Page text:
At SCF Harris is dealing with the opposite environmental concern: too little water. They have addressed this challenge by implementing Dry Farming practices that he learned from his family’s farming heritage. This style of farming, which combines unirrigated crop production with shallow cultivation offers a promising alternative in times of uncertain water resources. 

Building resilience to economic disruptions has led some farmers to increase their use of local inputs, processors, and distributors, avoiding or lessening the impacts of supply chain disruptions in global markets. And as an added benefit this localization increases the access to nutritious, culturally appropriate, and tasty food that can connect communities. 

Rotational grazing can be a tool for healthy pasture management.

Dayna Burtness is a farmer at Nettle Valley Farm in Spring Grove, Minnesota, raising pastured pigs. “We’ve been able to build community while building land resiliency,” she explains. “We’re able to work with nearby farmers and fruit growers to take non-marketable produce and turn it into delicious pork, which is benefiting everyone! It reduces the amount of food waste and helps other farmers put what they grow to good use. We are working hard to help create a different type of food system, we just wish there was more public support to really kick this change into overdrive.”

Federal research, conservation, and market development programs created and funded in the Farm Bill make all of these things possible, but expanded support is necessary to continue to support farmers and create a healthier future for people and the planet. If you want to get involved in advocating for a better food system, Ariana Taylor-Stanley ( at the National Sustainable Agriculture Coalition or Gordon Merrick ( at the Organic Farming Research Foundation!

. . . 

Links for further reading:

Narrow and Brittle or Broad and Nimble? Comparing Adaptive Capacity in Simplifying and Diversifying Farming Systems, Frontiers

Green Revolution: History, Impact and Future, by H.K. Jain, available through most book suppliers

Chicken farmers say processors treat them like servants, AP News 

Farmers and animal rights activists are coming together to fight big factory farms, Vox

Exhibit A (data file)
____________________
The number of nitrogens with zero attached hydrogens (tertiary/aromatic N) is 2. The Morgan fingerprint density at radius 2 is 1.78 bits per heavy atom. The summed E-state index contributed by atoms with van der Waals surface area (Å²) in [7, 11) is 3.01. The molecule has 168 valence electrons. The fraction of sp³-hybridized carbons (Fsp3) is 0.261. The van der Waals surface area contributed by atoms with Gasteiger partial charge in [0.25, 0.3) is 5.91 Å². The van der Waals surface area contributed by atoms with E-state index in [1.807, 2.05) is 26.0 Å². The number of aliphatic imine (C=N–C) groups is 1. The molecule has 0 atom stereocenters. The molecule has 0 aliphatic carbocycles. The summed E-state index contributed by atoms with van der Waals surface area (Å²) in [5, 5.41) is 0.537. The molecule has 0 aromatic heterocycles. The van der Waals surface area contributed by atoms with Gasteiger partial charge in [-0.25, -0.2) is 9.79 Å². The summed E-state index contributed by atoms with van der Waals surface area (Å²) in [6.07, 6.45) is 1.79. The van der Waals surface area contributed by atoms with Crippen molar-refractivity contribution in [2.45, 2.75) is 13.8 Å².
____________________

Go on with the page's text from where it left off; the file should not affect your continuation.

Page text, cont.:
2021 Tied for 6th Warmest Year in Continued Trend, NASA Analysis Shows, NASA 

The 2010s Were the Hottest Decade on Record. What Happens Next?, Smithsonian Magazine 

Americans are eating more ultra-processed foods, Science Daily

Ultra-processed foods and adverse health outcomes, The BMJ

Examining the Impact of Structural Racism on Food Insecurity: Implications for Addressing Racial/Ethnic Disparities, National Library of Medicine

Black, Indigenous, and People of Color Community at Disproportionate Risk from Pesticides, Study Finds, Beyond Pesticides

Equitable Access to Organic Foods: Why it matters, Bread for the World

What is the Farm Bill, National Sustainable Agriculture Coalition

Hunger and Food Insecurity, Feeding America

By |2023-01-15T15:48:48+00:00January 9th, 2023|Gordon's Policy Corner, News|

Latino Farmer Conference & New Spanish-language course

OFRF Attends Latino Farmer Conference and Announces Spanish-language Soil Health Course – Coming Summer 2023!

The National Center for Appropriate Technology (NCAT) and USDA’s Natural Resources Conservation Service (NRCS) partnered to host the 8th annual Latino Farmer Conference on November 17th and 18th at the California Center for the Arts in Escondido. This was a two day conference meant to bring together sustainable agriculture professionals for a special all Spanish-language event.

While at the conference, OFRF’s Deputy Director, Dominica Navarro, was able to witness first-hand the unique networking and learning opportunities presented for Latino farmers, as well as spread the word about a new Spanish-language Soil Health Course OFRF will be releasing in Summer 2023. 

The conference was a much needed opportunity for Latino farmers and other service providers to convene. “With such strong Latino/a/x representation in agriculture, this conference was a wonderful opportunity to meet other Latino/a’s doing similar work and with like values,” said Dominica. “As a Latina in agriculture myself, I would love to see more opportunities like this for historically underserved farmers everywhere.”  Topics covered at the conference included: sustainable farming practices, technical assistance, business management, health and wellness, land access and even included a session on how to transition to organic!  

OFRF Spanish-language Soil Health Course

In OFRF’s free online Spanish-language course, coming Summer 2023, we delve into the world of soil and explain how you can promote soil health as part of a healthy ecosystem for humans, plants and other organisms that live within the soil. We discuss the basics of soil health, practices like nutrient management, cover cropping, crop rotation, and also provide tools to help you decide which management practices are best for you and your farm. Our goal is to provide up-to-date science, as well as culturally relevant information for farmers from diverse backgrounds. This course is being developed with the help of partners at UC Davis’s Sustainable Agriculture Research & Education Program (UC SAREP), the Agriculture and Land-based Training Association (ALBA), and the National Center for Appropriate Technology (NCAT).